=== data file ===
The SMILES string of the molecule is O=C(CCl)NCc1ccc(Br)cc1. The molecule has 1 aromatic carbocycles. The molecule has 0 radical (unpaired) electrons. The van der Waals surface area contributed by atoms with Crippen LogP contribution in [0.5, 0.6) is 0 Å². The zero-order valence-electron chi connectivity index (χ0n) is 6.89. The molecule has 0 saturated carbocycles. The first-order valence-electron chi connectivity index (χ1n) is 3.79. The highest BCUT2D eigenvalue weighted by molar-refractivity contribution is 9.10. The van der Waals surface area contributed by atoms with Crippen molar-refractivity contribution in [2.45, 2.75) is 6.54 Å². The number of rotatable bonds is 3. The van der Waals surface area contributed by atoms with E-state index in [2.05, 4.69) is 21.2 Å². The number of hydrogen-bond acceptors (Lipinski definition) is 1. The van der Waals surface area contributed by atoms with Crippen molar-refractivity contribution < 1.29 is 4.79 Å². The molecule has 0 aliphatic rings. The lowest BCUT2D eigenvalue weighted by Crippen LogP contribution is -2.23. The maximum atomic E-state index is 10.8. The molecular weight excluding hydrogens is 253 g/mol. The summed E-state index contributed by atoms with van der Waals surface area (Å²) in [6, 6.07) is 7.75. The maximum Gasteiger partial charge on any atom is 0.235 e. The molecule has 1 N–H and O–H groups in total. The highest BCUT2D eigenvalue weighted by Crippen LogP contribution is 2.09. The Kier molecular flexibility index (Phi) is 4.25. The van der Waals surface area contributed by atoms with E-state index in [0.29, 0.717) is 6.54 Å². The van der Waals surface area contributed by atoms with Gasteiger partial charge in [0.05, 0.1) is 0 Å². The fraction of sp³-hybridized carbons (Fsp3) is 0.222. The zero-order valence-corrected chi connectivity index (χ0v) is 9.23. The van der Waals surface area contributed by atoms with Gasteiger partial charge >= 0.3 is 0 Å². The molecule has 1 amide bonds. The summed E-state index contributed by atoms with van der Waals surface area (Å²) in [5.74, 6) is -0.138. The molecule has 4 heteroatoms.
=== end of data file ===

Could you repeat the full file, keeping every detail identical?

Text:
The SMILES string of the molecule is O=C(CCl)NCc1ccc(Br)cc1. The molecule has 1 aromatic carbocycles. The molecule has 0 radical (unpaired) electrons. The van der Waals surface area contributed by atoms with Crippen LogP contribution in [0.5, 0.6) is 0 Å². The zero-order valence-electron chi connectivity index (χ0n) is 6.89. The molecule has 0 saturated carbocycles. The first-order valence-electron chi connectivity index (χ1n) is 3.79. The highest BCUT2D eigenvalue weighted by molar-refractivity contribution is 9.10. The van der Waals surface area contributed by atoms with Crippen molar-refractivity contribution in [2.45, 2.75) is 6.54 Å². The number of rotatable bonds is 3. The van der Waals surface area contributed by atoms with E-state index in [2.05, 4.69) is 21.2 Å². The number of hydrogen-bond acceptors (Lipinski definition) is 1. The van der Waals surface area contributed by atoms with Crippen molar-refractivity contribution < 1.29 is 4.79 Å². The molecule has 0 aliphatic rings. The lowest BCUT2D eigenvalue weighted by Crippen LogP contribution is -2.23. The maximum atomic E-state index is 10.8. The molecular weight excluding hydrogens is 253 g/mol. The summed E-state index contributed by atoms with van der Waals surface area (Å²) in [6, 6.07) is 7.75. The maximum Gasteiger partial charge on any atom is 0.235 e. The molecule has 1 N–H and O–H groups in total. The highest BCUT2D eigenvalue weighted by Crippen LogP contribution is 2.09. The Kier molecular flexibility index (Phi) is 4.25. The van der Waals surface area contributed by atoms with E-state index in [0.29, 0.717) is 6.54 Å². The van der Waals surface area contributed by atoms with Gasteiger partial charge in [0.05, 0.1) is 0 Å². The fraction of sp³-hybridized carbons (Fsp3) is 0.222. The zero-order valence-corrected chi connectivity index (χ0v) is 9.23. The van der Waals surface area contributed by atoms with Gasteiger partial charge >= 0.3 is 0 Å². The molecule has 1 amide bonds. The summed E-state index contributed by atoms with van der Waals surface area (Å²) in [5.74, 6) is -0.138. The molecule has 4 heteroatoms.